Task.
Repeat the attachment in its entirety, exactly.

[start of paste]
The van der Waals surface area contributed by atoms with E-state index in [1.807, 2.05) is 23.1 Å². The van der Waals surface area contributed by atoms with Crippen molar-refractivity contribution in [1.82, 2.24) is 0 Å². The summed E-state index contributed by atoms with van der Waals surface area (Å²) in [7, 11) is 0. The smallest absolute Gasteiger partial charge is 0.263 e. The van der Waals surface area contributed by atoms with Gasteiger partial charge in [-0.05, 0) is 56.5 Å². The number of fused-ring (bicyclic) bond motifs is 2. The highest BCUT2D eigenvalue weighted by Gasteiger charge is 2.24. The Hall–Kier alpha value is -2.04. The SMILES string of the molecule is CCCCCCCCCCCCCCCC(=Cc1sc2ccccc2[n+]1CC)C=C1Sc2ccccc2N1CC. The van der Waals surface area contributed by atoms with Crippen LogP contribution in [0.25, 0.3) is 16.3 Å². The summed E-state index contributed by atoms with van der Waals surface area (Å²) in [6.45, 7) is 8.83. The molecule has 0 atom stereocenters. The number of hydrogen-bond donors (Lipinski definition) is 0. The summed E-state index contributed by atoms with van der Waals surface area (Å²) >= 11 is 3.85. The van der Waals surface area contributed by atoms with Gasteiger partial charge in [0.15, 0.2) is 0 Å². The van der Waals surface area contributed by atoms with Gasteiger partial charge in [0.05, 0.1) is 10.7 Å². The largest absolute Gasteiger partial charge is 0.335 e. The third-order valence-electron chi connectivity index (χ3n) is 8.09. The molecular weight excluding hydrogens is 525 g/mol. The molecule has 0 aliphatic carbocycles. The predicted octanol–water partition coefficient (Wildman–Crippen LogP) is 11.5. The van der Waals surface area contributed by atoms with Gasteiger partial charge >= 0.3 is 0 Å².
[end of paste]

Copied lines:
The van der Waals surface area contributed by atoms with E-state index in [1.807, 2.05) is 23.1 Å². The van der Waals surface area contributed by atoms with Crippen molar-refractivity contribution in [1.82, 2.24) is 0 Å². The summed E-state index contributed by atoms with van der Waals surface area (Å²) in [7, 11) is 0. The smallest absolute Gasteiger partial charge is 0.263 e. The van der Waals surface area contributed by atoms with Gasteiger partial charge in [-0.05, 0) is 56.5 Å². The number of fused-ring (bicyclic) bond motifs is 2. The highest BCUT2D eigenvalue weighted by Gasteiger charge is 2.24. The Hall–Kier alpha value is -2.04. The SMILES string of the molecule is CCCCCCCCCCCCCCCC(=Cc1sc2ccccc2[n+]1CC)C=C1Sc2ccccc2N1CC. The van der Waals surface area contributed by atoms with Crippen LogP contribution in [0.25, 0.3) is 16.3 Å². The summed E-state index contributed by atoms with van der Waals surface area (Å²) in [6.45, 7) is 8.83. The molecule has 0 atom stereocenters. The number of hydrogen-bond donors (Lipinski definition) is 0. The summed E-state index contributed by atoms with van der Waals surface area (Å²) >= 11 is 3.85. The van der Waals surface area contributed by atoms with Gasteiger partial charge in [0.15, 0.2) is 0 Å². The van der Waals surface area contributed by atoms with Gasteiger partial charge in [0.05, 0.1) is 10.7 Å². The largest absolute Gasteiger partial charge is 0.335 e. The third-order valence-electron chi connectivity index (χ3n) is 8.09. The molecular weight excluding hydrogens is 525 g/mol. The molecule has 0 aliphatic carbocycles. The predicted octanol–water partition coefficient (Wildman–Crippen LogP) is 11.5. The van der Waals surface area contributed by atoms with Gasteiger partial charge >= 0.3 is 0 Å².